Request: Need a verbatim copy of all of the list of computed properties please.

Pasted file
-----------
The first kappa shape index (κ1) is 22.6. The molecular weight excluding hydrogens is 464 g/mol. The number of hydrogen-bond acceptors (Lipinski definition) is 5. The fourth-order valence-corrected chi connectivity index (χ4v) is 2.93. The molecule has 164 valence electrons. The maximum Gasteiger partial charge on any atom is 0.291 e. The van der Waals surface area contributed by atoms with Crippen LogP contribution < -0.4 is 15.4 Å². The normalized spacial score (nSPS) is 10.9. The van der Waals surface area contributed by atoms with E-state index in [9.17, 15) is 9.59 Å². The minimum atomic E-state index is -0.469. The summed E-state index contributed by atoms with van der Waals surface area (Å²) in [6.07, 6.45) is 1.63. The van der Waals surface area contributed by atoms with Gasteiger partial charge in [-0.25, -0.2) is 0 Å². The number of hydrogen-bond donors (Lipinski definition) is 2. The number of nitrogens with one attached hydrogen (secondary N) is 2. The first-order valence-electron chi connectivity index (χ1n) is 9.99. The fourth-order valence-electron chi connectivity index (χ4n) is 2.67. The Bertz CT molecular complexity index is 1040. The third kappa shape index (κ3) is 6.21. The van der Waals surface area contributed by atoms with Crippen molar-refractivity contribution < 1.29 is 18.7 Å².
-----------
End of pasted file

The first kappa shape index (κ1) is 22.6. The molecular weight excluding hydrogens is 464 g/mol. The number of hydrogen-bond acceptors (Lipinski definition) is 5. The fourth-order valence-corrected chi connectivity index (χ4v) is 2.93. The molecule has 164 valence electrons. The maximum Gasteiger partial charge on any atom is 0.291 e. The van der Waals surface area contributed by atoms with Crippen LogP contribution < -0.4 is 15.4 Å². The normalized spacial score (nSPS) is 10.9. The van der Waals surface area contributed by atoms with E-state index in [9.17, 15) is 9.59 Å². The minimum atomic E-state index is -0.469. The summed E-state index contributed by atoms with van der Waals surface area (Å²) in [6.07, 6.45) is 1.63. The van der Waals surface area contributed by atoms with Gasteiger partial charge in [-0.25, -0.2) is 0 Å². The number of hydrogen-bond donors (Lipinski definition) is 2. The number of nitrogens with one attached hydrogen (secondary N) is 2. The first-order valence-electron chi connectivity index (χ1n) is 9.99. The fourth-order valence-electron chi connectivity index (χ4n) is 2.67. The Bertz CT molecular complexity index is 1040. The third kappa shape index (κ3) is 6.21. The van der Waals surface area contributed by atoms with Crippen molar-refractivity contribution < 1.29 is 18.7 Å².